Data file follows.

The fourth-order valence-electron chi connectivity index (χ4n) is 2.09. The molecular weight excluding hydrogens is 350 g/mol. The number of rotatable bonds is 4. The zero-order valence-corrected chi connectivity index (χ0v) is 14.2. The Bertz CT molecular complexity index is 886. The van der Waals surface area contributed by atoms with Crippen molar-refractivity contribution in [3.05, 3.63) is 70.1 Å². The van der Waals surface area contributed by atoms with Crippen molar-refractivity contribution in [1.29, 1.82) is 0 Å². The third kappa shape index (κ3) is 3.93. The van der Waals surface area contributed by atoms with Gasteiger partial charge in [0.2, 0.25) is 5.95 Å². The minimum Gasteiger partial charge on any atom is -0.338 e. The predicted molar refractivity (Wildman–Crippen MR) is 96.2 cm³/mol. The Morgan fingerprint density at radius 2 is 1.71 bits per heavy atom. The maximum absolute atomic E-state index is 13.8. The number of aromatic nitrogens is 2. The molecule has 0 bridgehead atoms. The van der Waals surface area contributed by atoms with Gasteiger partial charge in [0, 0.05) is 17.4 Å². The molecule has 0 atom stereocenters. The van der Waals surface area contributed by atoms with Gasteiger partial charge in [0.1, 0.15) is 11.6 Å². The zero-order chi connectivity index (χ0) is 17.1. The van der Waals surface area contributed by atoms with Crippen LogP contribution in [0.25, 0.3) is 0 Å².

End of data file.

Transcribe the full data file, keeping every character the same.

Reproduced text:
The fourth-order valence-electron chi connectivity index (χ4n) is 2.09. The molecular weight excluding hydrogens is 350 g/mol. The number of rotatable bonds is 4. The zero-order valence-corrected chi connectivity index (χ0v) is 14.2. The Bertz CT molecular complexity index is 886. The van der Waals surface area contributed by atoms with Crippen molar-refractivity contribution in [3.05, 3.63) is 70.1 Å². The van der Waals surface area contributed by atoms with Crippen molar-refractivity contribution in [1.29, 1.82) is 0 Å². The third kappa shape index (κ3) is 3.93. The van der Waals surface area contributed by atoms with Gasteiger partial charge in [0.2, 0.25) is 5.95 Å². The minimum Gasteiger partial charge on any atom is -0.338 e. The predicted molar refractivity (Wildman–Crippen MR) is 96.2 cm³/mol. The Morgan fingerprint density at radius 2 is 1.71 bits per heavy atom. The maximum absolute atomic E-state index is 13.8. The number of aromatic nitrogens is 2. The molecule has 0 bridgehead atoms. The van der Waals surface area contributed by atoms with Gasteiger partial charge in [0, 0.05) is 17.4 Å². The molecule has 0 atom stereocenters. The van der Waals surface area contributed by atoms with Gasteiger partial charge in [0.1, 0.15) is 11.6 Å². The zero-order chi connectivity index (χ0) is 17.1. The van der Waals surface area contributed by atoms with Crippen LogP contribution in [0.25, 0.3) is 0 Å².